We here at Famous For Bad Reasons have been getting an extraordinary number of hits for Edie Sedgwick, all because of the one post I made about chic women with short hair. I would feel remiss if I let all those hits be directed solely at one picture of her with her astrological sign listed and nothing else.
In recent years I did a total 180 on my opinion on Andy Warhol; why I like him now is irrelevant, as that’s a personal taste issue. I used to hate him, though, after making the mistake of watching Factory Girl while alone and sad in my college dorm room. For those who don’t know, Sienna Miller does a surprisingly excellent portrayal of Edie as she wastes away under heavy drugs, which had been supplied to her during her tenure at Warhol’s Factory.
Maybe it’s because I went to a small women’s college, which instilled a vague sense of sisterhood (albeit a fucked up one), but I believe if you lead people into your sordid life, you better take care of them. You don’t let your friends suffer alone. And so, on that day, watching Guy Pearce do a very good Andy, I decided, “Never shall I like Andy Warhol!”
Some think that a biopic like Factory Girl unfairly portrays Andy. But come on? Read his diaries, and make up your own mind.
The truth is Andy Warhol was a trained commercial artist. Capitalism made him, and he became, well, Famous For Very Bad Reasons.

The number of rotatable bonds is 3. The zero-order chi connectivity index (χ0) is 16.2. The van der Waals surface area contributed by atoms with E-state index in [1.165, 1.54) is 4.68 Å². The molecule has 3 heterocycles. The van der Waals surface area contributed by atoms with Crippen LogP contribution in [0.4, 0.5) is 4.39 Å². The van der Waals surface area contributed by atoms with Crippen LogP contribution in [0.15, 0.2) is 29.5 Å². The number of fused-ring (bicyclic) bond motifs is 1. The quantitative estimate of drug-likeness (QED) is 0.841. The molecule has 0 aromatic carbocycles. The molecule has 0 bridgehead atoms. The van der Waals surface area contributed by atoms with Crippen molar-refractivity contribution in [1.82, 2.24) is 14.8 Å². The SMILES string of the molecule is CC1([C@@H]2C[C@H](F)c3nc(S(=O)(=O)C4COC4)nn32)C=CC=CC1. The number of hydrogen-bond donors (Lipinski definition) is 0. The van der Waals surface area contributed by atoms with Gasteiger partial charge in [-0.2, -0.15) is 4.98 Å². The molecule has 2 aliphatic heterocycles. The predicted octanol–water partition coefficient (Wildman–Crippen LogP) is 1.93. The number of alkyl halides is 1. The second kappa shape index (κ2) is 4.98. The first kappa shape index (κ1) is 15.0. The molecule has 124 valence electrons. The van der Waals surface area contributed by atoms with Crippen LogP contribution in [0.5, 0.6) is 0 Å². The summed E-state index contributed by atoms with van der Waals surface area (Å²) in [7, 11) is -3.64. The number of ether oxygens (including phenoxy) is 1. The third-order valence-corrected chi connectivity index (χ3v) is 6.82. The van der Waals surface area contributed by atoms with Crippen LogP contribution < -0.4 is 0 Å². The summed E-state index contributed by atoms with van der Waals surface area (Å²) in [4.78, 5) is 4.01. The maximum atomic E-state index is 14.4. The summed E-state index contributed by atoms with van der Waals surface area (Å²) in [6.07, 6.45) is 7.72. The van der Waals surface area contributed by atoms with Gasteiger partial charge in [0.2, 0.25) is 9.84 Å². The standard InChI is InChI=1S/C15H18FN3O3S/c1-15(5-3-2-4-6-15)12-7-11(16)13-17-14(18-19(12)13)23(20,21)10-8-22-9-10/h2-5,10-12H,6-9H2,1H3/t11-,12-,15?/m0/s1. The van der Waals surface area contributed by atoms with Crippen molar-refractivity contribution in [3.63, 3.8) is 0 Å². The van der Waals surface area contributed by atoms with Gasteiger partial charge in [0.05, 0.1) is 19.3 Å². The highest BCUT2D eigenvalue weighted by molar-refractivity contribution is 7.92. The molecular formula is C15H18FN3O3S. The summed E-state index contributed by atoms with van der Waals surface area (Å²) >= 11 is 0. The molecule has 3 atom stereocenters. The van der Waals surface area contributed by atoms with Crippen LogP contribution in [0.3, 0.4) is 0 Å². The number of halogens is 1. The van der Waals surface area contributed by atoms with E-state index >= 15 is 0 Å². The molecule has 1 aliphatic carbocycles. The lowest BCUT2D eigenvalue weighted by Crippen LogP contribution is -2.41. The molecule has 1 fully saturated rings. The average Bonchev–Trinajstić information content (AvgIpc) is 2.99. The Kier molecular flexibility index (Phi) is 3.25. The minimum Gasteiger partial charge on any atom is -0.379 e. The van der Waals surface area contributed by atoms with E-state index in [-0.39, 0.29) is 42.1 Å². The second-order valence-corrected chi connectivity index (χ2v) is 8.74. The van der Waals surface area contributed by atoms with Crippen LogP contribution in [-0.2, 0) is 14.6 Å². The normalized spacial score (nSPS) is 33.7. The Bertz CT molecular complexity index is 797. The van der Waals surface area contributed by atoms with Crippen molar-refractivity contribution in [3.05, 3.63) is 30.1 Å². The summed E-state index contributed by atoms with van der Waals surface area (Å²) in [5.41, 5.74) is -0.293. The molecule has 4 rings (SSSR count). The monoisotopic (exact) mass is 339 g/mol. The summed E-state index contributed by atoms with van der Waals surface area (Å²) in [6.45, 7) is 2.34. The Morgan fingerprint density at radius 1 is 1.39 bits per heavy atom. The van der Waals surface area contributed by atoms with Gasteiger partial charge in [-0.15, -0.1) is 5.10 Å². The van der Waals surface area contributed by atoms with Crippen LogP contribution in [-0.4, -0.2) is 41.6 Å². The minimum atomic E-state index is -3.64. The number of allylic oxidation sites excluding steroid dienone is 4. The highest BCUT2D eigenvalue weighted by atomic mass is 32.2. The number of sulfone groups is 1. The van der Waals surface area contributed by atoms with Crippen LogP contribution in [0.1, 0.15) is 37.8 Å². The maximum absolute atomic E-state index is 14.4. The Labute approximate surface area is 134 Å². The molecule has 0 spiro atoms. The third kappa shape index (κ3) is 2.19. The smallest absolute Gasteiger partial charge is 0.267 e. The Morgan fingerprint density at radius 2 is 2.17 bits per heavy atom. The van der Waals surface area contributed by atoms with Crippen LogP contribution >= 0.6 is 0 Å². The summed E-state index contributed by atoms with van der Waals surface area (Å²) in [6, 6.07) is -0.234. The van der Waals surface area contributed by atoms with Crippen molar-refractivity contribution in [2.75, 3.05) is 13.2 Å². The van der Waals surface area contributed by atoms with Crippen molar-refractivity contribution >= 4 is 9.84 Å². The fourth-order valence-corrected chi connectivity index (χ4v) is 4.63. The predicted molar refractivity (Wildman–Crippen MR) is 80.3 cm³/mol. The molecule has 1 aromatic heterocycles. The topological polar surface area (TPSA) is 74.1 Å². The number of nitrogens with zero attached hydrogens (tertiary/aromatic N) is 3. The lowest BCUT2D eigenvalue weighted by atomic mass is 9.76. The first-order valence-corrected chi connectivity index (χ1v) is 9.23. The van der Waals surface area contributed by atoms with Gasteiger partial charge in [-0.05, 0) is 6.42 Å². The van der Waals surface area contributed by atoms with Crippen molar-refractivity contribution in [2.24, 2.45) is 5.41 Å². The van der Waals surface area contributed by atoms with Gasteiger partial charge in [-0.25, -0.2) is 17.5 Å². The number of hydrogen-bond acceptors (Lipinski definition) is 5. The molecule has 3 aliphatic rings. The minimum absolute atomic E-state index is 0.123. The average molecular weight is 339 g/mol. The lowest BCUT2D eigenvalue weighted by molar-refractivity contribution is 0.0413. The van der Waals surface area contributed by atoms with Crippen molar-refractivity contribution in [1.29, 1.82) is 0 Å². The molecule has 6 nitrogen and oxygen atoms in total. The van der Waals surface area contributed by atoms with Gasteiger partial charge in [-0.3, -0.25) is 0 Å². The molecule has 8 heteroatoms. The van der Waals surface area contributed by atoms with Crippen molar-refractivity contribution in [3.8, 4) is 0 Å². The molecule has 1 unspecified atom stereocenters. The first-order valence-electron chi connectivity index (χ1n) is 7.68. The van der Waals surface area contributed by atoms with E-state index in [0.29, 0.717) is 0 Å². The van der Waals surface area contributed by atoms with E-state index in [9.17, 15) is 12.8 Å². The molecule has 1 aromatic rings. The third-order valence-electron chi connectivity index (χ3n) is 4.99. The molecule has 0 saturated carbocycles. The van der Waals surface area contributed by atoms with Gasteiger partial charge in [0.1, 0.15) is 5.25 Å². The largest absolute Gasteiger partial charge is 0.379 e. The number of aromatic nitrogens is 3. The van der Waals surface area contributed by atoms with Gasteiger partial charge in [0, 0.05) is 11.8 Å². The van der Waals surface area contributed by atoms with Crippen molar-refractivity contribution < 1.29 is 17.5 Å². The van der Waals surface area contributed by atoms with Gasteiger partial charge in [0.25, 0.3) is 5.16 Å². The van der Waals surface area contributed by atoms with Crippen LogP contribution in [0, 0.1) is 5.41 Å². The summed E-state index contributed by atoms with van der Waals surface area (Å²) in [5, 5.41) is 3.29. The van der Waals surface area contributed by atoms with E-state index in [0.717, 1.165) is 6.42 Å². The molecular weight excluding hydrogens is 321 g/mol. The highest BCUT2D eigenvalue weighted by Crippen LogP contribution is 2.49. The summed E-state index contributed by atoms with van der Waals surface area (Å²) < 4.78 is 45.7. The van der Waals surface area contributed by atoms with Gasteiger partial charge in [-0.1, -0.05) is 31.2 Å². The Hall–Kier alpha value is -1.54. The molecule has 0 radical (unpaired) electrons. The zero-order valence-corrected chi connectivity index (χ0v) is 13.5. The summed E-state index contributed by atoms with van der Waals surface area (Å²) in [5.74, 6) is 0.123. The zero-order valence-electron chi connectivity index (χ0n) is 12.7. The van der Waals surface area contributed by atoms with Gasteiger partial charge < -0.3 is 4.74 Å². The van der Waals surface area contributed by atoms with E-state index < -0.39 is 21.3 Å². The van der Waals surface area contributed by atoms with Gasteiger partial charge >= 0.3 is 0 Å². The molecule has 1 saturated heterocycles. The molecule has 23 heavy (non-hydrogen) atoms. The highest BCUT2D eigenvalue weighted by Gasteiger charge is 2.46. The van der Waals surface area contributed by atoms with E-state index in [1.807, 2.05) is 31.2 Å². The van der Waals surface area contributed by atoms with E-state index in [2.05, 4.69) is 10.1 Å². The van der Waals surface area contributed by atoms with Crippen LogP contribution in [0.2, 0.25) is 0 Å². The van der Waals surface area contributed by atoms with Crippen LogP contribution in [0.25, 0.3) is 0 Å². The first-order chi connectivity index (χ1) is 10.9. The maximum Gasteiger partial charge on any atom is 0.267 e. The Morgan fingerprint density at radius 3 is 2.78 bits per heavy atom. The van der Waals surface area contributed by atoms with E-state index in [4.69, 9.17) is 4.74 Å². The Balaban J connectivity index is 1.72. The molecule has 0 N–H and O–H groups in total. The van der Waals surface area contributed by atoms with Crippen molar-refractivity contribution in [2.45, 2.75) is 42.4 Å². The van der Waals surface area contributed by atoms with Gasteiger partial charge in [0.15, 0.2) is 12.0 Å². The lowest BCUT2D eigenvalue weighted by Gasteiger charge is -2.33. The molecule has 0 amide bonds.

People who make other people famous by marketing them tend to fall on the side of Famous For Bad Reasons. Edie was a self-destructive, sad girl who got caught up in that. She was a waif, and waifs get abused all the time by multimedia conlgomerates, no matter how artistic and human that particular conglomerate actually is. (Can I call a single person a conglomerate? I’d like to try.)
Whenever someone’s personal life is made into art, that life becomes a commodity. Andy Warhol photographed his closest friends and made them très célèbre as a result. This is dangerous territory, when your friends become your business.
So, here I am, listening to the Velvet Underground (how apropos), and I am about to posit The Edie Sedgwick Question:
Is fame ever worth the destruction that comes with being a commodity?
Rest in peace, babygirl.